Tuesday, July 13, 2010

Conflict of Interest Led to Failure to Pursue Departure

US v. Nicholson: Nicholson was arrested in 2001 for being a felon in possession of a firearm. At the time he told police that he got the gun for protection because he feared for his life. That reasoning was never contradicted and even confirmed by the Government during plea and sentencing hearings. Nevertheless, Nicholson's counsel never argued it as a reason for the district court to depart (this was pre-Booker) from the Guideline range at sentencing. Nicholson was sentenced to 189 months in prison, just above the mandatory minimum required by the ACCA.

Nicholson filed a 2255 alleging ineffective assistance of counsel due to a conflict of interest - during the time trial counsel represented Nicholson, he also represented Butts, the person who had made threats against Nicholson's life that led him to get a gun. Nicholson argued that conflict prevented counsel from using the threats in an argument for a lower sentence. The district court initially concluded that there was no conflict of interest, a conclusion that the Fourth Circuit rejected in 2007. On remand, the district court concluded that the conflict did not adversely affect trial counsel's performance and therefore denied Nicholson's motion.

The Fourth Circuit disagreed, again, and reversed the district court's holding. As for exactly what Nicholson was facing when he was arrested:
[H]is brother, Rudolph Nicholson, agreed in early 2000 to assist federal officers in their criminal investigation of Butts and his associates — prompting Butts to issue a series of threats against Rudolph and other Nicholson family members. On March 3, 2000, brother Rudolph was shot seven times by Butts’s son in Portsmouth, but survived the attack. Rudolph was treated for two months in a Norfolk, Virginia hospital,where a would-be assassin disguised as a priest — actually Butts himself — unsuccessfully attempted to enter Rudolph’s room and kill him. Around May 2000, federal officers informed Nicholson and his mother, Sandra Nicholson (whom Butts also threatened), that Butts had placed a contract on Nicholson’s life. On September 18, 2000, Nicholson’s stepfather, Charles Nicholson, was fatally shot multiple times on a Portsmouth street by Butts and his accomplices.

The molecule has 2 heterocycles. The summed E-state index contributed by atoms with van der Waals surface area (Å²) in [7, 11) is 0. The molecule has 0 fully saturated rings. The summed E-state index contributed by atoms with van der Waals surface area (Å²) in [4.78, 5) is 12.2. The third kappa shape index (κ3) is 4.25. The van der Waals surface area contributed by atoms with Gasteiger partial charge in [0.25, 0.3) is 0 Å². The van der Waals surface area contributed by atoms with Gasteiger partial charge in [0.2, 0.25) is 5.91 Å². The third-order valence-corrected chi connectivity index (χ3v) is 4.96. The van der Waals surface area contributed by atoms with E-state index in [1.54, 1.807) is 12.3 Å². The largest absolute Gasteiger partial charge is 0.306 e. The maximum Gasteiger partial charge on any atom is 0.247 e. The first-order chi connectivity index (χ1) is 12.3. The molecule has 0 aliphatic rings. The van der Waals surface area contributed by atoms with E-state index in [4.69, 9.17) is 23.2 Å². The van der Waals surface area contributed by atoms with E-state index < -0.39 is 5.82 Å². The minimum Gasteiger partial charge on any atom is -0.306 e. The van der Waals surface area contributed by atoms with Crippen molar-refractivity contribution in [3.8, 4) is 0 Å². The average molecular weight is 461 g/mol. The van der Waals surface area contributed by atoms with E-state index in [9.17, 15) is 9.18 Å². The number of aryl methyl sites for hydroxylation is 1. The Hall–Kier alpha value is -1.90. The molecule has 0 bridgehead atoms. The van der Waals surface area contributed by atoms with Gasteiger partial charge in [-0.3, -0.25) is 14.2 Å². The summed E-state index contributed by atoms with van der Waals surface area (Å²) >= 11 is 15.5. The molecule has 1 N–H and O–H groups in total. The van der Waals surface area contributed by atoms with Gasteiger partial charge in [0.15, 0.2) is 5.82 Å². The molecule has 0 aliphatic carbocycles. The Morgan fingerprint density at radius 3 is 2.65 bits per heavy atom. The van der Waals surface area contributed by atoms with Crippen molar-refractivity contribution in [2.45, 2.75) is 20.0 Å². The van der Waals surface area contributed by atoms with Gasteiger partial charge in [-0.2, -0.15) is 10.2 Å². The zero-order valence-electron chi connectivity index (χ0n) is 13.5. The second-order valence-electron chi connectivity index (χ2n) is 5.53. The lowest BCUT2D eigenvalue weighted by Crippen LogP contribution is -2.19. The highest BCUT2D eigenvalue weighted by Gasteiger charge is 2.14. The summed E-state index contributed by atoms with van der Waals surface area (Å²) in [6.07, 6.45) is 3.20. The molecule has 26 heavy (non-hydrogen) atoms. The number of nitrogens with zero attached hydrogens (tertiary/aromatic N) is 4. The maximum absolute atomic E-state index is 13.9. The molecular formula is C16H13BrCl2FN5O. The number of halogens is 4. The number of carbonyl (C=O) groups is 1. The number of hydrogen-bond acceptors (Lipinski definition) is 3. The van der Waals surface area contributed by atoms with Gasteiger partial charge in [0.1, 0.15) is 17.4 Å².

(footnote omitted).

Applying the three-part test in Mickens v. Taylor, 240 F.3d 348, 361 (4th Cir. 2001), the court held that (1) there was a plausible alternative strategy that trial counsel could have pursued, (2) that strategy was objectively reasonable based on the facts of the case known to counsel at the time, and (3) counsel's failure to pursue that strategy was due to the conflict of interest. On the record there was "overwhelming evidence - believed and even endorsed by the Government - that Nicholson faced . . . a genuine threat of death." Thus, the court vacated Nicholson's sentence and remanded the case for resentencing before a different judge.

District Judge Neely dissented to the court's opinion only in its requirement that a new judge preside at the resentencing.

Failure to Request Informant Instruction Ineffective Assistance of Counsel

US v. Luck: Luck was convicted on four counts of drug and firearm violations by a jury. He filed a 2255 challenging his convictions on numerous grounds. After the district court determined that three of the counts were tainted by ineffective assistance of appellate counsel those counts were dismissed by the Government. As to the remaining count, conspiracy to distribute more than 50 grams of crack cocaine, the district court concluded that Luck's trial counsel was not ineffective and refused to vacate that conviction.